Houseofficers shall not be disciplined or discharged under the terms of this policy without just cause. Houseofficers shall be given written notice of any disciplinary action to be taken against them, which shall include a description of the disciplinary action taken or contemplated and a description of the reasons for such action. A copy of the notice of contemplated disciplinary action will be presented to the CIR/SEIU representative assigned to UNM as quickly as practicable. Disciplinary action shall not be reported to the New Mexico Medical Board until the discipline is implemented. A Houseofficer’s paycheck shall not be withheld pending contemplated
discipline. GME must be notified and consulted with for all proposed or contemplated disciplinary actions.
If the academic performance of a Houseofficer – in domains that include, but are not limited to, clinical skill, medical knowledge, ethics, professionalism, attendance, or compliance with Institutional policies or the law – is unsatisfactory, the Houseofficer may, in the Program Director’s discretion, be placed on remediation. In such cases, the Program Director will notify the Houseofficer in writing of the specific areas of unsatisfactory performance and the expectations for improvement. Remediation is not an adverse action and it is not appealable or grievable.
If, following a period of remediation, the academic performance of a Houseofficer continues to be unsatisfactory, or, in the case of misconduct wherein remediation is deemed inappropriate, the Houseofficer may be placed on probation for a specified period of time. The Program Director will designate the period of probation and identify the areas of deficiency to be corrected during such period. During the probationary period, the Houseofficer must correct the deficiencies; failure to do so may result in further discipline up to and including dismissal from the Houseofficer’s training program. The probationary period together should not be less than 30 days in length nor should it normally exceed six months. The Program Director will meet with the Houseofficer as regularly as is practicable during this period to formally review progress.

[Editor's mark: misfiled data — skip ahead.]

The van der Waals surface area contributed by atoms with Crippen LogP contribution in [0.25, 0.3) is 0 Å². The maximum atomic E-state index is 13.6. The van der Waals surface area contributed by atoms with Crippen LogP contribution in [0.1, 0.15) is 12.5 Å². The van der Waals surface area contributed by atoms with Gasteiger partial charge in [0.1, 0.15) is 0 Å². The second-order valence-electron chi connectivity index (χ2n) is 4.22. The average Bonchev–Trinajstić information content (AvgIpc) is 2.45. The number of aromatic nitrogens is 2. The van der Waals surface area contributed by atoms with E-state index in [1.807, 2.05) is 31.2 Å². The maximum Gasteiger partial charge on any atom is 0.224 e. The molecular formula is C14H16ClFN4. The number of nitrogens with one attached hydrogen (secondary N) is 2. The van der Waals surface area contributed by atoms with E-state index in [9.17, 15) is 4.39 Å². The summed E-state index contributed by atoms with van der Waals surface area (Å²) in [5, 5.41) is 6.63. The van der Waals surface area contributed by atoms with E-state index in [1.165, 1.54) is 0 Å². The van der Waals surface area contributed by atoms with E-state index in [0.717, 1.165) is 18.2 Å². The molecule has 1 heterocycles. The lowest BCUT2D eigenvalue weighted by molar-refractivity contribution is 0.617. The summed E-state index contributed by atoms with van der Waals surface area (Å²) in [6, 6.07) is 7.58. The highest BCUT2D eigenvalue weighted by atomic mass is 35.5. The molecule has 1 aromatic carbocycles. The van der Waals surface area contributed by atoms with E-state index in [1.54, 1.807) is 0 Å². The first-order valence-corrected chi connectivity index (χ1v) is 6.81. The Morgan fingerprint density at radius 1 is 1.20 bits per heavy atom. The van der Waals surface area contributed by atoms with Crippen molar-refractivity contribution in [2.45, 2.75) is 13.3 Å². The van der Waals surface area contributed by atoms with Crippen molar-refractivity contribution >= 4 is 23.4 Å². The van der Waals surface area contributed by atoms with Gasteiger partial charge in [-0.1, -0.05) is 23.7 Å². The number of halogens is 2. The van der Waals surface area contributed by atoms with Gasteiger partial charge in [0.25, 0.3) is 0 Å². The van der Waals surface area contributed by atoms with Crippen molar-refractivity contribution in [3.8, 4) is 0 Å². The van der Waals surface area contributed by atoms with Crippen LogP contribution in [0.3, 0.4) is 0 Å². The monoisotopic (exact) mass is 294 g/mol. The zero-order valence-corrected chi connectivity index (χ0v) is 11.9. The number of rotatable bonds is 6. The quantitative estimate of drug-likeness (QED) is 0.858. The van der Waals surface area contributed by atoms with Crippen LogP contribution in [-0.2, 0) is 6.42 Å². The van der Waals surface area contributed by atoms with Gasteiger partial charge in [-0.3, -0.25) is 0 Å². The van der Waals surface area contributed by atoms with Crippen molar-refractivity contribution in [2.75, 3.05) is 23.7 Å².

At the end of the probation period, the Program Director will review the Houseofficer’s progress and determine whether satisfactory improvement has been made. Feedback from various sources may be solicited as required to evaluate the Houseofficer’s performance. Improvement during the probationary period does not result in an automatic reinstatement to non- probationary status. Rather, even if improvement has been satisfactory, the Houseofficer may, in the Program Director’s discretion and in consultation with GME, be continued on probation for a specific period of time not to exceed six months. If the Houseofficer’s performance again becomes unsatisfactory during this period or improvement during the period is unsatisfactory, the Houseofficer may be dismissed without an additional probation period even if the probation extended beyond a contract year.
To appeal probation, non-renewal of contract, or dismissal, see the grievance procedure as stated in this Manual. Remediation is not a grievable event.
The University of New Mexico is an environment for the pursuit of its educational mission free of illegal drugs and the illegal use of alcohol.
Duty hours are defined by the ACGME as all clinical activities related to the residency program, i.e. patient care (both inpatient and outpatient), administrative duties related to patient care, the provision for transfer of patient care, time spent in-house during call activities, and scheduled academic activities such as conferences. Duty hours do not include reading and preparation time spent away from the duty site.